by Nick Wyschna
Producing, I would say, is like being the bus driver. You’re in control of the journey, and you’re looking after everyone on the bus. A producer’s job is so varied, particularly with a small company. If you’re producing a large, well-known production like the The Mousetrap, for instance, the producer’s job is very different to when you’re producing something like Bouncers by John Godber.
The role of the producer
When you’re a big company, obviously you have more staff on the job. On a small scale, when you’re starting out your own business, the producer does everything, from reading plays, producing plays, getting the casting breakdown, conducting auditions, choosing the actors, rehearsing the actors. Then there are the things that people forget – the things that maybe aren’t the most fun bits of the job – like selling the show.
Get bums on seats
Selling the show is one of the most important jobs as a producer. If you don’t sell the show, then you can’t do the next show, and that’s what it comes down to. Get bums on seats! It’s a boring thing to talk about, but it is something which is overlooked when I go and see other fringe festivals or theatre companies do their thing. It’s glaringly obvious when they’ve overlooked the marketing aspect, as did we when we first started.
Now I know that if we don’t sell 60% on Bouncers then we won’t be able to do another John Godber next year, which is our goal. Having that goal in your mind, as the producer, is very important. Set targets and goals.
Make sure everyone’s on the same page
The producer’s job is to bring everything together and make sure everyone’s on the same page, because a lot of producers keep things secret. One thing we do at Guildford Fringe theatre company, everyone gets paid the same.
It makes things easier because at the first day of rehearsal we can say, “Ok guys, we’re all getting paid this much money, you can all talk about it. There’s no kind of rule that you can’t talk about money.” It means I can also say, “This show’s not selling so well. If you’re bringing people along, then please target these days.”
There’s a really open atmosphere at Guildford Fringe. I think that’s a good way for a producer to be. Some producers are not, some are a bit more closed, which I think is a bit bizarre.
What traits make a great producer?
Motivation and self-motivation are important traits. And without being crass, because I know everyone’s driven by different things, I think being driven by financial gain is a good thing to have. That’s not to make it sound as if it’s all about the money, but I just think it really helps to for a producer to have this drive, because it just keeps your eye on the goal. You’ve got two goals: make the show fantastic, the best it can be, and make it possible, so that you can do it again.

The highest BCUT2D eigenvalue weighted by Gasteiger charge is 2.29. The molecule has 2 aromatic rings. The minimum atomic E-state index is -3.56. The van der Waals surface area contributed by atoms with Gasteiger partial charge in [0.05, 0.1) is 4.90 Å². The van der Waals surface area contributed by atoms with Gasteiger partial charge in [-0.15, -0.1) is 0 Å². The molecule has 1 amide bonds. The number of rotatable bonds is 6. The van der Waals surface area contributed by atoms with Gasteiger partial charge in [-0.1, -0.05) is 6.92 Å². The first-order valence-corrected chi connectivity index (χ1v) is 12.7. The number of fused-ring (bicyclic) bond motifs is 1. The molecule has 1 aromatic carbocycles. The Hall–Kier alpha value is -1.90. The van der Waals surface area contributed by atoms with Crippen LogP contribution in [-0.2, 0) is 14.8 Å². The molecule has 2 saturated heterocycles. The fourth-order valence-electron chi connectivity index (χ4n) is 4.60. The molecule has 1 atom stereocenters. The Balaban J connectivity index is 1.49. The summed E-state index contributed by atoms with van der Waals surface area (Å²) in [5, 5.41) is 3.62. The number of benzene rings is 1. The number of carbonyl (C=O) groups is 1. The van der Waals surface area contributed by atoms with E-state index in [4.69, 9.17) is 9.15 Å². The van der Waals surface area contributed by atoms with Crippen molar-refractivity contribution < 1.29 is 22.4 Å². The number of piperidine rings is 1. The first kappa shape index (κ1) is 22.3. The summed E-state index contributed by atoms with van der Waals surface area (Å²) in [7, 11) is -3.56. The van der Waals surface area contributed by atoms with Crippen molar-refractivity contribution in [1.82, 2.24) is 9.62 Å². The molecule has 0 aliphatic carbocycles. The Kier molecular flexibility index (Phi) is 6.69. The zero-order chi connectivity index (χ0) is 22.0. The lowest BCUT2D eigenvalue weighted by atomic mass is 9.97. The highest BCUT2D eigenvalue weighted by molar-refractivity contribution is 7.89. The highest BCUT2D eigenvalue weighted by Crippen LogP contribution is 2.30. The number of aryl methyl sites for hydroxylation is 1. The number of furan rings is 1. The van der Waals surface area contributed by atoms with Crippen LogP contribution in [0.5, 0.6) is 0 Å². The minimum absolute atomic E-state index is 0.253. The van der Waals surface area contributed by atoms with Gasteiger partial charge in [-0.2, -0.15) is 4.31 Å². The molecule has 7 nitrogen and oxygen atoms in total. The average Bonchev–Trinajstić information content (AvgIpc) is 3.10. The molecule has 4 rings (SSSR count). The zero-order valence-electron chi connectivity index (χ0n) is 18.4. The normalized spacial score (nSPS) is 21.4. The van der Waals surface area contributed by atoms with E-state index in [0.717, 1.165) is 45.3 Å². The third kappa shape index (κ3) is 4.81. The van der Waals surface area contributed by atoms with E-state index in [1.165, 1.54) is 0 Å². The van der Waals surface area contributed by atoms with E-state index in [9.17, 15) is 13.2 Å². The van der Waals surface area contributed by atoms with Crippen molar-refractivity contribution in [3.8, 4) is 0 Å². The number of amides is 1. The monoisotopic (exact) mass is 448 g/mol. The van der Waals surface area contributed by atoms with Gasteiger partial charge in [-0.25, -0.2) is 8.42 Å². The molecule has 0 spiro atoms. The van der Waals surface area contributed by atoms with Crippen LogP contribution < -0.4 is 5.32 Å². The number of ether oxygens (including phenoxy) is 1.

Another trait that’s good to have, not that I always have it, is keeping a level head. Be approachable at all times. That’s also a hard trait to remind yourself of, because you need to be the person who anyone can come and speak to at any time.
Take the first risk
You need to take the first risk. The first show will be down to you, your money and your time. For producing, I would be as prepared as you possibly can and go into it only if you’ve got the money to lose. Because your first show, unless you’re very, very lucky like we were, won’t sell out and it won’t make any money.
Even if you do make money, you’ll forget about things like paying your tax. Before you know, that pot of money at the end, it’s gone. Go into your first show with x amount of money you are ready to lose.
Get out there
Get out there, you’re not going to meet people by staying in. There are a lot of new writing nights, and they’re brilliant. Follow the industry leaders on social media. Find them at those events, and without being annoying, get in touch with them. Maybe write them a letter not an email. The fact that you’ve taken the time to do something like that, eventually they will remember you.
It’s about getting out there: you will not be noticed unless you do.
For more from our interview with Nick Wyshna click here. Nick’s responses have been edited for clarity and brevity.
Guildford Fringe Festival
28 June - 28 July 2019
Nick Wyschna (Managing Director/Founder of Guildford Fringe Festival) trained in Musical Theatre at The Royal Academy of Music, graduating in 2006. As an actor, he has performed in London, on UK tours (he is currently touring the UK in The Mousetrap), international tours (including Mamma Mia!), in TV commercials and cabarets.
Nick set up Guildford Fringe in 2012 and he has been producing theatre, comedy clubs, burlesque, cabarets and Guildford Fringe Festival ever since. He is passionate about bringing the arts together in Guildford, producing shows there throughout the year.